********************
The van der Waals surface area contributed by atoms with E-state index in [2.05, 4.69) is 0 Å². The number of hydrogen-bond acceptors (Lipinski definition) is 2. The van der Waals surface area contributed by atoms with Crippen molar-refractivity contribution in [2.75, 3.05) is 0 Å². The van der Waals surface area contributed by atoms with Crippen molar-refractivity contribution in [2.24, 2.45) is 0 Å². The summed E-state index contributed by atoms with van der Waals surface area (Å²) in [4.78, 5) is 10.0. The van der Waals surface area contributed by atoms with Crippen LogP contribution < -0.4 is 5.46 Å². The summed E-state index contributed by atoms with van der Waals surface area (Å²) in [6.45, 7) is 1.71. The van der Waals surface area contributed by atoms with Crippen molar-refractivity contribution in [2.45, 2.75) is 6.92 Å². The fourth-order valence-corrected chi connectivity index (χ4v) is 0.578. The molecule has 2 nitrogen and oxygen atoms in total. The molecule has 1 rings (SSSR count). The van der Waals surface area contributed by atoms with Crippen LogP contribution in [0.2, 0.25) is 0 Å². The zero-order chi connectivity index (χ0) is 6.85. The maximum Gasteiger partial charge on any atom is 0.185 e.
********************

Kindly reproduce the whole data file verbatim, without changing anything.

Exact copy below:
The van der Waals surface area contributed by atoms with E-state index in [2.05, 4.69) is 0 Å². The number of hydrogen-bond acceptors (Lipinski definition) is 2. The van der Waals surface area contributed by atoms with Crippen molar-refractivity contribution in [2.75, 3.05) is 0 Å². The van der Waals surface area contributed by atoms with Crippen molar-refractivity contribution in [2.24, 2.45) is 0 Å². The summed E-state index contributed by atoms with van der Waals surface area (Å²) in [4.78, 5) is 10.0. The van der Waals surface area contributed by atoms with Crippen LogP contribution < -0.4 is 5.46 Å². The summed E-state index contributed by atoms with van der Waals surface area (Å²) in [6.45, 7) is 1.71. The van der Waals surface area contributed by atoms with Crippen molar-refractivity contribution in [2.45, 2.75) is 6.92 Å². The fourth-order valence-corrected chi connectivity index (χ4v) is 0.578. The molecule has 2 nitrogen and oxygen atoms in total. The molecule has 1 rings (SSSR count). The van der Waals surface area contributed by atoms with Crippen LogP contribution in [0.2, 0.25) is 0 Å². The zero-order chi connectivity index (χ0) is 6.85. The maximum Gasteiger partial charge on any atom is 0.185 e.